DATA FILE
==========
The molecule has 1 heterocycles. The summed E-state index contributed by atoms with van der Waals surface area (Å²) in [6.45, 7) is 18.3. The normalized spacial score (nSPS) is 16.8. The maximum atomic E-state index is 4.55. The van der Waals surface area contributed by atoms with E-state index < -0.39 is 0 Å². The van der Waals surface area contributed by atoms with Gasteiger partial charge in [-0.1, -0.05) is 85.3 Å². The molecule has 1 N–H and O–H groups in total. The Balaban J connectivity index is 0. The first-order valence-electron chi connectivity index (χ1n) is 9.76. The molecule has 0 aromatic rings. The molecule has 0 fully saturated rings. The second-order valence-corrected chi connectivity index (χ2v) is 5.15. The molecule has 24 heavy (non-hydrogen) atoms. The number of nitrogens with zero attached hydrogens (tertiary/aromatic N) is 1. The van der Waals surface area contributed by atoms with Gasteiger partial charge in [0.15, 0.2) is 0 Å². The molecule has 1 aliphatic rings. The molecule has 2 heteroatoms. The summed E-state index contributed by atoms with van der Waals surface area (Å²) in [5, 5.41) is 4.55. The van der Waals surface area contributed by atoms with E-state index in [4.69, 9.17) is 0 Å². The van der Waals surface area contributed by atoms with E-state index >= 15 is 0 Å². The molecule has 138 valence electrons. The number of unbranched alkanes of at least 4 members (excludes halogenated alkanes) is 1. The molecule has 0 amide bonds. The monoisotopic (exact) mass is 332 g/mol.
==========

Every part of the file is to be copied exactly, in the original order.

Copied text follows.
The molecule has 1 heterocycles. The summed E-state index contributed by atoms with van der Waals surface area (Å²) in [6.45, 7) is 18.3. The normalized spacial score (nSPS) is 16.8. The maximum atomic E-state index is 4.55. The van der Waals surface area contributed by atoms with E-state index < -0.39 is 0 Å². The van der Waals surface area contributed by atoms with Gasteiger partial charge in [-0.1, -0.05) is 85.3 Å². The molecule has 1 N–H and O–H groups in total. The Balaban J connectivity index is 0. The first-order valence-electron chi connectivity index (χ1n) is 9.76. The molecule has 0 aromatic rings. The molecule has 0 fully saturated rings. The second-order valence-corrected chi connectivity index (χ2v) is 5.15. The molecule has 24 heavy (non-hydrogen) atoms. The number of nitrogens with zero attached hydrogens (tertiary/aromatic N) is 1. The van der Waals surface area contributed by atoms with Gasteiger partial charge in [0.15, 0.2) is 0 Å². The molecule has 1 aliphatic rings. The molecule has 2 heteroatoms. The summed E-state index contributed by atoms with van der Waals surface area (Å²) in [5, 5.41) is 4.55. The van der Waals surface area contributed by atoms with E-state index in [4.69, 9.17) is 0 Å². The van der Waals surface area contributed by atoms with E-state index >= 15 is 0 Å². The molecule has 138 valence electrons. The number of unbranched alkanes of at least 4 members (excludes halogenated alkanes) is 1. The molecule has 0 amide bonds. The monoisotopic (exact) mass is 332 g/mol.